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Trucking in New Mexico

By James E. Wilmarth

During the early days of trucking in New Mexico, an incident occurred that changed the way trucking operations would be conducted in New Mexico. This single afternoon’s events would set in motion changes that would alter how sleeper operations would be conducted for all time.

This incident happened on a highway in south central New Mexico during the summer of 1940. It was a bright sunny day and the driving team was on a run to Roswell. The equipment in use during those days had the sleeper compartment in the nose of the trailer. One man drove while the other slept. This allowed the truck to run 24-hours a day moving freight over vast distances in the Southwest. There were several drawbacks to having the sleeper in the trailer. The trailer compartment could be freezing in the winter and sweltering in the summer and there was no way to communicate between the trailer and the cab.

About 2 o’clock on that fateful afternoon, the driver noticed something alongside the road. Stopping, he found the body of a magnificent bobcat evidently struck by another vehicle. Thinking the pelt could be worth money, he tossed it into the sleeping compartment in the nose of the trailer. Climbing back into his “office,” he started toward their destination about an hour away.

When the rig reached Roswell, the driver rushed into the terminal to tell his fellow workers about his good fortune. Several spectators quickly gathered about the truck as the driver opened the door to the sleeping compartment. With a scream that turned everyone’s blood to ice water, a very upset bobcat leaped from the trailer. Inside the compartment, on the far side of the sleeper was huddled a rather wild-eyed “sleeping” partner. It seems the bobcat revived shortly after being tossed into the trailer. The bobcat’s screams awakened the person already occupying the compartment. After much scrambling and screeching by both occupants, the two reached standoff positions. The problem was the bobcat took the one nearest to the door. With no way to get out or signal the driver, the victim, with his bed clothes wrapped around himself for protection, faced the bobcat apprehensively for the remainder of the trip.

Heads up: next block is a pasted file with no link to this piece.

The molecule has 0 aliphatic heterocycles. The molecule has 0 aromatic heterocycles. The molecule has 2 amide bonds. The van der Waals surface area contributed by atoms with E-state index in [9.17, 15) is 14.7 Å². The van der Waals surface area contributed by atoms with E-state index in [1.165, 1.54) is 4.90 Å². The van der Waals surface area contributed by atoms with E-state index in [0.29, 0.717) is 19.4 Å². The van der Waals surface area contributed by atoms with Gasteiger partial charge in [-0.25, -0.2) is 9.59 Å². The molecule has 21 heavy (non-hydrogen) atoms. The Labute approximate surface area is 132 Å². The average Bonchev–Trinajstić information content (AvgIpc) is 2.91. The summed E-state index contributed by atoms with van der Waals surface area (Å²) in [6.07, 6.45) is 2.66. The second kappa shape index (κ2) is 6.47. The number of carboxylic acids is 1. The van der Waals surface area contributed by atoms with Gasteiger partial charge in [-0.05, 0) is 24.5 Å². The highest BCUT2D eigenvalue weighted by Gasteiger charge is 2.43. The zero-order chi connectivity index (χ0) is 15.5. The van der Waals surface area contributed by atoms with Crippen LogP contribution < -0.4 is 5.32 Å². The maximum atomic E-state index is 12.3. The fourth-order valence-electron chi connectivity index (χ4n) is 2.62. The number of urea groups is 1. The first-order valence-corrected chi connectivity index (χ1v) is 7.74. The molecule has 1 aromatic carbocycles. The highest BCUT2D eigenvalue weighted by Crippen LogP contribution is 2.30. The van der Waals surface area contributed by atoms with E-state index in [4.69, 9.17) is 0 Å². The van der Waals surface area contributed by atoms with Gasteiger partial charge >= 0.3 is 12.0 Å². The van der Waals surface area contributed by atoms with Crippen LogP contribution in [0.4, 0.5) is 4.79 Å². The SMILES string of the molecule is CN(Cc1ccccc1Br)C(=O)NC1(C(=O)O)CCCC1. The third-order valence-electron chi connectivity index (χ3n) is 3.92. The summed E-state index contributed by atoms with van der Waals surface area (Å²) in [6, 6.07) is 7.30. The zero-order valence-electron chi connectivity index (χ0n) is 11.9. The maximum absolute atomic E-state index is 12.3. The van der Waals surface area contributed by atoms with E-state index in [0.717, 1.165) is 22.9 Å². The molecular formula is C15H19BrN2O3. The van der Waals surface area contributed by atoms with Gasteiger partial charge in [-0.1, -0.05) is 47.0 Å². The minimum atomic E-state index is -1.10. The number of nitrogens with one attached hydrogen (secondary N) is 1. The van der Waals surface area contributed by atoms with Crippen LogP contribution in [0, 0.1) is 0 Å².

It is said among the old timers of Navajo Freight Lines, that those two team members never made another trip together. The bobcat was never heard from again, but I am sure he had an exciting tale to tell his grandchildren.

There were several hair-raising adventures associated with sleeping in the front of trailers that helped convince the drivers of the problems. The result of this incident with the bobcat was the single episode that caught the attention of the right people. Within a short time, sleeping compartments were being attached to the cabs of the trucks with only a curtain between the driver and sleeper.


La Crónica de Nuevo México 30 (February 1990): 3-4.  Published by the Historical Society of New Mexico and reproduced with their permission.